Should I Stretch Before or After My Runs?

You’ve seen the iconic image of a runner bent over and touching his toes. You’ve probably seen plenty of runners doing this before races. So it may surprise you to hear that this so-called static stretching – attempting to lengthen muscles and tendons to increase flexibility – is generally not recommended.

Stretching has been hotly debated in recent years. There is no evidence that static stretching prevents injury or improves performance, experts now say. In fact there’s some evidence that it can hurt. When it comes to staying injury-free, functional range of motion is more important than flexibility.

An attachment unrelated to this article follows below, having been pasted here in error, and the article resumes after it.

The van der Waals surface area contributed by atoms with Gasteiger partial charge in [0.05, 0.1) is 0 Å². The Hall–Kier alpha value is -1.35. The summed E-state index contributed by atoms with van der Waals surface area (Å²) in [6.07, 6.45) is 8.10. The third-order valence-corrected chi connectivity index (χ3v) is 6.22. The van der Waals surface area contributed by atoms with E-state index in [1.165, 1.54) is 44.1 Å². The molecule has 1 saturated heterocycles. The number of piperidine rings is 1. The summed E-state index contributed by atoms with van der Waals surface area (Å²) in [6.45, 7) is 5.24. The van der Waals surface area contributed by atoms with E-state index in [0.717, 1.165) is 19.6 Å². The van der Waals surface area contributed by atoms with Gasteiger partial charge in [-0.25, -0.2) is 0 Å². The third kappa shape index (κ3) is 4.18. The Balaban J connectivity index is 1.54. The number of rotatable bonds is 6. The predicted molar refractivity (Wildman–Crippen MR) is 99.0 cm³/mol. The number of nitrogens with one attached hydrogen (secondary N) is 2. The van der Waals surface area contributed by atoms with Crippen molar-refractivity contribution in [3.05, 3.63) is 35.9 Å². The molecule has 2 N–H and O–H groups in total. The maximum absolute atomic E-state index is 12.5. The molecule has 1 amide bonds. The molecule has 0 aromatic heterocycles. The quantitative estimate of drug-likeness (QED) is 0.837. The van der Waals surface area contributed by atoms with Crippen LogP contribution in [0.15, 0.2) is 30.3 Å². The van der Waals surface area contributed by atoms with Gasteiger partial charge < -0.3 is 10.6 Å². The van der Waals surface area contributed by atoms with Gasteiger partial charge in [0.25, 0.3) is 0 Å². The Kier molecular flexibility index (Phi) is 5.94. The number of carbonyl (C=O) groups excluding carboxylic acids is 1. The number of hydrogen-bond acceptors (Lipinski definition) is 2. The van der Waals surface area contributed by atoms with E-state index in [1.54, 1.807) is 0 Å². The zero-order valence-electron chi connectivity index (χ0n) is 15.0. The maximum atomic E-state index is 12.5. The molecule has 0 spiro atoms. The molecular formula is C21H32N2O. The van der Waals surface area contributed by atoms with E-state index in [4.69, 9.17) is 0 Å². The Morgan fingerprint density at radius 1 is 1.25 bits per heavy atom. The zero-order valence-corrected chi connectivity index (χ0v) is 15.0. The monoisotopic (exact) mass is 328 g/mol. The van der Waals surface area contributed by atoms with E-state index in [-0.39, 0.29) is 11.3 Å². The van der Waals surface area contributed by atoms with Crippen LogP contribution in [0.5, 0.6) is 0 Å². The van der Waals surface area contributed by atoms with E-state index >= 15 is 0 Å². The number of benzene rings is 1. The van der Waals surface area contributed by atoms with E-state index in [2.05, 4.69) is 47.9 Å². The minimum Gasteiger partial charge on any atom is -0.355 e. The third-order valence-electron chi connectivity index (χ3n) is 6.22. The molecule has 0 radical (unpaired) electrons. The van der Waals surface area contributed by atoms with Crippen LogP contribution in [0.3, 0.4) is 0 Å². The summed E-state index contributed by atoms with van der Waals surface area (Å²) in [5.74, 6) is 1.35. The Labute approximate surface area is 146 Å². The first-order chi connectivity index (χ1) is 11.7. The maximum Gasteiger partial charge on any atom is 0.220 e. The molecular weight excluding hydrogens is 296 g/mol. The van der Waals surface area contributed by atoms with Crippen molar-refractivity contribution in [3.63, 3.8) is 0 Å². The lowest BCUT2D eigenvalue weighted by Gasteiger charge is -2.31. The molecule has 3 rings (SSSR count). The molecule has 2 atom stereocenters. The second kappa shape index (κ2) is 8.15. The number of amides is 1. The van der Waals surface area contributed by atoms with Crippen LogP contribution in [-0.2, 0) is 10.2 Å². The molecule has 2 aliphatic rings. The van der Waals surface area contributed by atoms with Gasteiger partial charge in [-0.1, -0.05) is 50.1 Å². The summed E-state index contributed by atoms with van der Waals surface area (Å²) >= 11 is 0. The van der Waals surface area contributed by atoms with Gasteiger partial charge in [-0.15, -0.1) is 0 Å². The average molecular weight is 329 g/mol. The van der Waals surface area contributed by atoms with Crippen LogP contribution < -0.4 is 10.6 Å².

“If you can run comfortably, and without injury, there is no need to stretch,” says William O. Roberts, professor in the Department of Family Medicine and Community Health at the University of Minnesota Medical School, U.S.

Before your workout, your time is better spent warming up with dynamic stretching.

These moves, which include butt kicks and walking with high knees, improve range of motion and loosen up muscles that you’re going to use on the road. They also increase heart rate, body temperature and bloodflow so you feel warmed up sooner and run more efficiently.

After your run, if you have an area that still feels tight – the calves, hamstrings, hip flexors, IT bands and quads tend to be tight after running – a little stretching may be in order. But it is not necessary. You might try a standing quad stretch, stand on one leg, bend opposite knee raise lower leg and hold it around the ankle.

The stretch should give you the feeling of slight discomfort in the muscle; however, do not stretch to the point that you feel a sensation that is sharp or intense. If you do, be sure to back off.

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